As financial advisors and their firms dip their toes into the world of social media, the British Columbia Securities Commission (BCSC) is already using the digital medium as a tool for investor education and fraud reporting.
Since 2011, the BCSC has had 30 referrals through social media about possible fraud cases, which in turn have led to 10 open cases, said Patricia Bowles, director of communications and education, BCSC, who spoke at the 2013 IFIE-IOSCO Global Investor Education Conference in Toronto on Friday.
“We’ve had a couple of enforcement cases come through Facebook and we’ve had a [an individual] who was selling exempt market products illegally come through Facebook,” she said, “so again, we’ve really tied our commission through Facebook and it has brought us more cases.”
In addition to creating more awareness of investment fraud, the BCSC’s social media campaign — organized by InvestRight, its investor education program — has also informed B.C. citizens that they can bring suspicions of fraud to the regulator, as opposed to the Royal Canadian Mounted Police or the provincial police.
By building awareness and making the public more comfortable with reporting possible cases of fraud, Bowles hopes to increase the odds of fraud victims receiving some of their investment back. Generally, by the time a fraud case gets to the enforcement process the money is gone, she said. However, in trying to stop the fraud early through reports, the potential fraudsters assets could be frozen, which could mean money being returned to the victims.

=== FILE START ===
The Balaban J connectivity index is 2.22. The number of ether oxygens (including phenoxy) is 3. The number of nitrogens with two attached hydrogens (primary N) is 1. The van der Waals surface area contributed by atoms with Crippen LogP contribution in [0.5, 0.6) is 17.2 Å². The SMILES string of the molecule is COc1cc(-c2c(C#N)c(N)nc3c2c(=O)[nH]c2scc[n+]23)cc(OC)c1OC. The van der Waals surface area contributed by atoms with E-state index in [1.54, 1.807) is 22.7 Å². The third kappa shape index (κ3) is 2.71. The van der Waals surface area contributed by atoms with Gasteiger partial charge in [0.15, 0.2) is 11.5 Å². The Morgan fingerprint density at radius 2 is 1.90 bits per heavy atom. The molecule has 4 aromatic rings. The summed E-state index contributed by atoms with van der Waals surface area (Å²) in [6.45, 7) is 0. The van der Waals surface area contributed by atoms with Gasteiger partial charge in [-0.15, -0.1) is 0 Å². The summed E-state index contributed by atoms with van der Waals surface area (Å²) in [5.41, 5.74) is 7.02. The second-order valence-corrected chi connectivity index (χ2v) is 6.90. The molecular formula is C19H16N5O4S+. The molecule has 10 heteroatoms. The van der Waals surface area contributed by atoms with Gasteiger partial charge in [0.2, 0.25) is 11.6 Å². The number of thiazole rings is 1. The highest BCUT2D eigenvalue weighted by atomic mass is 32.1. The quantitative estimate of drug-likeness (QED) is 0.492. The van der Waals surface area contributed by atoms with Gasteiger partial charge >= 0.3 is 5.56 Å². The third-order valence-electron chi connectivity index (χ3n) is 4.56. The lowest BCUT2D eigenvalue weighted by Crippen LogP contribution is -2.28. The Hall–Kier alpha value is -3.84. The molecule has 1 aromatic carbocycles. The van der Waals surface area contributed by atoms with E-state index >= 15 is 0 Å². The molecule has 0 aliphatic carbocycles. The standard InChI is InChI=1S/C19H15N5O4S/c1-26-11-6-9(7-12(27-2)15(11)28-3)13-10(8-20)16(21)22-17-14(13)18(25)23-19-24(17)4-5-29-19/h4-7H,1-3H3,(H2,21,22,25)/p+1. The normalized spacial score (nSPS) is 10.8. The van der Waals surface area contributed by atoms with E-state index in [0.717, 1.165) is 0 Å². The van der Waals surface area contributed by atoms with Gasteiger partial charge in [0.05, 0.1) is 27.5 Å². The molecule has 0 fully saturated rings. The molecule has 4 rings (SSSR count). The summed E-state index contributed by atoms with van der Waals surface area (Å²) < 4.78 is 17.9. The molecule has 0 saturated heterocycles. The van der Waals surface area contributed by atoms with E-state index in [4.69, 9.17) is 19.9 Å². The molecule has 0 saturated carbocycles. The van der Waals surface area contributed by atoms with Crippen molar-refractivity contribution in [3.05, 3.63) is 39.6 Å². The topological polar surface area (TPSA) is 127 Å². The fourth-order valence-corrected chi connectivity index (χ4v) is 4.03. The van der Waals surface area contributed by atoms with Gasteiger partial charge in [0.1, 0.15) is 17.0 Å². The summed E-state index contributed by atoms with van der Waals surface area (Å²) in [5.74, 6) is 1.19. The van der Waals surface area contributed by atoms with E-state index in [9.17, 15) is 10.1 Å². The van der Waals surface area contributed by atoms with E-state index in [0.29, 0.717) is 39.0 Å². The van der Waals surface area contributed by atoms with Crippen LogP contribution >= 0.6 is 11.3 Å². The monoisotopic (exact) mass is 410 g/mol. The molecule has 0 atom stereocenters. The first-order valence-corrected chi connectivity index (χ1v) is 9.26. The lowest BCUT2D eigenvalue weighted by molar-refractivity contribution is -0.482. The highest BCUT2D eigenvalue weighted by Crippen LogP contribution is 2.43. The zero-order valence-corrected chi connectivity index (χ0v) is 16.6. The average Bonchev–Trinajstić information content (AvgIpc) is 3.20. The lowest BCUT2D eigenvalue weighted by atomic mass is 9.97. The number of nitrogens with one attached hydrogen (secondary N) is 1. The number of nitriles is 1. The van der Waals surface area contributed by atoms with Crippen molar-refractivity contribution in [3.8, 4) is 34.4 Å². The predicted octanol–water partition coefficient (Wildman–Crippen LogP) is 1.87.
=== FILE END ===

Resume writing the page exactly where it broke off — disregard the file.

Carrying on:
The BCSC currently uses Facebook, Twitter, YouTube and a blog to reach out to the public on investor education and enforcement matters. As well, the BCSC recently launched a mobile app for the iPhone called “Be Fraud Aware,” which people can use to report potential fraud, either through email, telephone or an anonymous tip. The app also allows people to make sure that their advisor is registered or not and whether or not the advisor has faced any disciplinary action.
Most provincial regulators also have social media platforms, for instance the New Brunswick Securities Commission has videos — some covering investment fraud — on YouTube and the Alberta Securities Commission has a Facebook page.
However, there is not necessarily the same emphasis on reporting fraud as there is on enforcement. For instance, Tom Hamza, president of the Investor Education Fund (IEF), a non-profit organization funded by the Ontario Securities Commission (OSC), said the IEF will report possible cases of fraud to the enforcement arm of the OSC, however, the primary focus of the organization is public education. Said Hamza: “We’re trying to be the leader in financial education.”